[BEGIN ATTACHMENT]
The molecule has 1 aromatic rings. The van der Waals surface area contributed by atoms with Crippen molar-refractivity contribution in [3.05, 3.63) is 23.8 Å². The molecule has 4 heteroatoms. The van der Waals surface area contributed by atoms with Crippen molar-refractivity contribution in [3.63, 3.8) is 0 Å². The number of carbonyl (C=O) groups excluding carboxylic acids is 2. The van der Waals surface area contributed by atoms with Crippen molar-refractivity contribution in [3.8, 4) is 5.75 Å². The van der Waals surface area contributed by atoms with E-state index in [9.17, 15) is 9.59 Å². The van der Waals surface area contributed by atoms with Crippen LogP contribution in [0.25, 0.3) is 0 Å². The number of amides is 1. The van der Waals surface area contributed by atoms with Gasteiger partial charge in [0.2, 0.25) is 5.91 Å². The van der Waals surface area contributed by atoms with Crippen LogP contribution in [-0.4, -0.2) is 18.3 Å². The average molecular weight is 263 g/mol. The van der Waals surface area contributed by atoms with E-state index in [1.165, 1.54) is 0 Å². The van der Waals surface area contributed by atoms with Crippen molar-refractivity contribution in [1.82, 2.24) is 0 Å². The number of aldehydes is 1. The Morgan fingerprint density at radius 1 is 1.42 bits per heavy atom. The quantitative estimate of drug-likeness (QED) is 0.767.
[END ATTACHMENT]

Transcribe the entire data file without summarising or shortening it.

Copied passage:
The molecule has 1 aromatic rings. The van der Waals surface area contributed by atoms with Crippen molar-refractivity contribution in [3.05, 3.63) is 23.8 Å². The molecule has 4 heteroatoms. The van der Waals surface area contributed by atoms with Crippen molar-refractivity contribution in [3.63, 3.8) is 0 Å². The number of carbonyl (C=O) groups excluding carboxylic acids is 2. The van der Waals surface area contributed by atoms with Crippen molar-refractivity contribution in [3.8, 4) is 5.75 Å². The van der Waals surface area contributed by atoms with E-state index in [9.17, 15) is 9.59 Å². The van der Waals surface area contributed by atoms with Crippen LogP contribution in [0.25, 0.3) is 0 Å². The number of amides is 1. The van der Waals surface area contributed by atoms with Gasteiger partial charge in [0.2, 0.25) is 5.91 Å². The van der Waals surface area contributed by atoms with Crippen LogP contribution in [-0.4, -0.2) is 18.3 Å². The average molecular weight is 263 g/mol. The van der Waals surface area contributed by atoms with E-state index in [1.165, 1.54) is 0 Å². The van der Waals surface area contributed by atoms with Crippen molar-refractivity contribution in [1.82, 2.24) is 0 Å². The number of aldehydes is 1. The Morgan fingerprint density at radius 1 is 1.42 bits per heavy atom. The quantitative estimate of drug-likeness (QED) is 0.767.